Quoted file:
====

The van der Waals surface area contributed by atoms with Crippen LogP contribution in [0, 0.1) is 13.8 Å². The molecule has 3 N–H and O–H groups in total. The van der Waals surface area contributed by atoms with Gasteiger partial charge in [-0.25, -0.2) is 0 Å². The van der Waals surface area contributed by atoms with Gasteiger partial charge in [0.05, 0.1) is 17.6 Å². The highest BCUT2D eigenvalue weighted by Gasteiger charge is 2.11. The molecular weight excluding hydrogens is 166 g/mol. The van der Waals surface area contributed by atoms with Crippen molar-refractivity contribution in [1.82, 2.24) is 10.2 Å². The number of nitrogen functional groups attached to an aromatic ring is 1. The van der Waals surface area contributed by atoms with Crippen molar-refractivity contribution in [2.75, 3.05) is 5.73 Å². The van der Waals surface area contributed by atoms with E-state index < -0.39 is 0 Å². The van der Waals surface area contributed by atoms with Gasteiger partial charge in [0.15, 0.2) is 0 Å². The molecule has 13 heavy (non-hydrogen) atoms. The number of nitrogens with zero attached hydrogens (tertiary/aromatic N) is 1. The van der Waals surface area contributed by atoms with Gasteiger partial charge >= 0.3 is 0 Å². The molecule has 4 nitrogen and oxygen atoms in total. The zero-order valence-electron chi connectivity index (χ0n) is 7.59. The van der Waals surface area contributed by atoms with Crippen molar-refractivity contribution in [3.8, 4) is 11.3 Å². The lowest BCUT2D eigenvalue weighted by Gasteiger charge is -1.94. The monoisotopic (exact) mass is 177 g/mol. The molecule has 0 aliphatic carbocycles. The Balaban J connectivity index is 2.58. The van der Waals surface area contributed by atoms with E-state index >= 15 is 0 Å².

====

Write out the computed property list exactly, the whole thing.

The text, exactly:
The van der Waals surface area contributed by atoms with Crippen LogP contribution in [0, 0.1) is 13.8 Å². The molecule has 3 N–H and O–H groups in total. The van der Waals surface area contributed by atoms with Gasteiger partial charge in [-0.25, -0.2) is 0 Å². The van der Waals surface area contributed by atoms with Gasteiger partial charge in [0.05, 0.1) is 17.6 Å². The highest BCUT2D eigenvalue weighted by Gasteiger charge is 2.11. The molecular weight excluding hydrogens is 166 g/mol. The van der Waals surface area contributed by atoms with Crippen molar-refractivity contribution in [1.82, 2.24) is 10.2 Å². The number of nitrogen functional groups attached to an aromatic ring is 1. The van der Waals surface area contributed by atoms with Crippen molar-refractivity contribution in [2.75, 3.05) is 5.73 Å². The van der Waals surface area contributed by atoms with E-state index < -0.39 is 0 Å². The van der Waals surface area contributed by atoms with Gasteiger partial charge in [0.15, 0.2) is 0 Å². The molecule has 13 heavy (non-hydrogen) atoms. The number of nitrogens with zero attached hydrogens (tertiary/aromatic N) is 1. The van der Waals surface area contributed by atoms with Gasteiger partial charge >= 0.3 is 0 Å². The molecule has 4 nitrogen and oxygen atoms in total. The zero-order valence-electron chi connectivity index (χ0n) is 7.59. The van der Waals surface area contributed by atoms with Crippen molar-refractivity contribution in [3.8, 4) is 11.3 Å². The lowest BCUT2D eigenvalue weighted by Gasteiger charge is -1.94. The monoisotopic (exact) mass is 177 g/mol. The molecule has 0 aliphatic carbocycles. The Balaban J connectivity index is 2.58. The van der Waals surface area contributed by atoms with E-state index >= 15 is 0 Å².